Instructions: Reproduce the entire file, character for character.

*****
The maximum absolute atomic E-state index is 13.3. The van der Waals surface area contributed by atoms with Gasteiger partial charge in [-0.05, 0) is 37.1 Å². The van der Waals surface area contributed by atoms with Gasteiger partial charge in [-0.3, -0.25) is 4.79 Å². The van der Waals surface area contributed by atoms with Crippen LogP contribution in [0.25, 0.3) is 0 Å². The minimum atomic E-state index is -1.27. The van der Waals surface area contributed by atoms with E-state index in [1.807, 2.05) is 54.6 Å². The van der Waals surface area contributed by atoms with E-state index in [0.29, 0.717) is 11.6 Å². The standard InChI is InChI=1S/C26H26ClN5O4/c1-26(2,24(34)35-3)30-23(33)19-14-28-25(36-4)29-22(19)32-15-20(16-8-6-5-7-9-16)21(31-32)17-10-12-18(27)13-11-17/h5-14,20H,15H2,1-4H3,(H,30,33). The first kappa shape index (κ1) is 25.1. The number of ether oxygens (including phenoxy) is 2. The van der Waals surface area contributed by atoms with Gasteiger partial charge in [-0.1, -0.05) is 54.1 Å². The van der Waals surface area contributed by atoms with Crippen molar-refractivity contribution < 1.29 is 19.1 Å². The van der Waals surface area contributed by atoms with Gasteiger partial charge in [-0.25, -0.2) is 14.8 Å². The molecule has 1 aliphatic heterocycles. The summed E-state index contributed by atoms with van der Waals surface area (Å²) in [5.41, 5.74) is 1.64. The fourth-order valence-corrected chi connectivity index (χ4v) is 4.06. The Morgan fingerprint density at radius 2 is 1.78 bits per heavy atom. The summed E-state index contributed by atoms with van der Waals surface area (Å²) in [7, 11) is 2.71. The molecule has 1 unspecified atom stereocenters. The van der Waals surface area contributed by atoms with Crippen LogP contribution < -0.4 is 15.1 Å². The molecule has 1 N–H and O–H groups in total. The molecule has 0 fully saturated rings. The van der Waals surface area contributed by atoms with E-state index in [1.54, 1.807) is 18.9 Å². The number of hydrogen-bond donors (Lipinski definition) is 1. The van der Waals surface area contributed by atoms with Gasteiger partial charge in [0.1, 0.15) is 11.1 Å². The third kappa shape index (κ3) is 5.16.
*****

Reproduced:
The maximum absolute atomic E-state index is 13.3. The van der Waals surface area contributed by atoms with Gasteiger partial charge in [-0.05, 0) is 37.1 Å². The van der Waals surface area contributed by atoms with Gasteiger partial charge in [-0.3, -0.25) is 4.79 Å². The van der Waals surface area contributed by atoms with Crippen LogP contribution in [0.25, 0.3) is 0 Å². The minimum atomic E-state index is -1.27. The van der Waals surface area contributed by atoms with E-state index in [1.807, 2.05) is 54.6 Å². The van der Waals surface area contributed by atoms with E-state index in [0.29, 0.717) is 11.6 Å². The standard InChI is InChI=1S/C26H26ClN5O4/c1-26(2,24(34)35-3)30-23(33)19-14-28-25(36-4)29-22(19)32-15-20(16-8-6-5-7-9-16)21(31-32)17-10-12-18(27)13-11-17/h5-14,20H,15H2,1-4H3,(H,30,33). The first kappa shape index (κ1) is 25.1. The number of ether oxygens (including phenoxy) is 2. The van der Waals surface area contributed by atoms with Gasteiger partial charge in [-0.1, -0.05) is 54.1 Å². The van der Waals surface area contributed by atoms with Crippen molar-refractivity contribution < 1.29 is 19.1 Å². The van der Waals surface area contributed by atoms with Gasteiger partial charge in [-0.25, -0.2) is 14.8 Å². The molecule has 1 aliphatic heterocycles. The summed E-state index contributed by atoms with van der Waals surface area (Å²) in [5.41, 5.74) is 1.64. The fourth-order valence-corrected chi connectivity index (χ4v) is 4.06. The Morgan fingerprint density at radius 2 is 1.78 bits per heavy atom. The summed E-state index contributed by atoms with van der Waals surface area (Å²) in [7, 11) is 2.71. The molecule has 1 unspecified atom stereocenters. The van der Waals surface area contributed by atoms with Crippen LogP contribution < -0.4 is 15.1 Å². The molecule has 1 N–H and O–H groups in total. The molecule has 0 fully saturated rings. The van der Waals surface area contributed by atoms with E-state index in [1.54, 1.807) is 18.9 Å². The number of hydrogen-bond donors (Lipinski definition) is 1. The van der Waals surface area contributed by atoms with Gasteiger partial charge in [0.1, 0.15) is 11.1 Å². The third kappa shape index (κ3) is 5.16.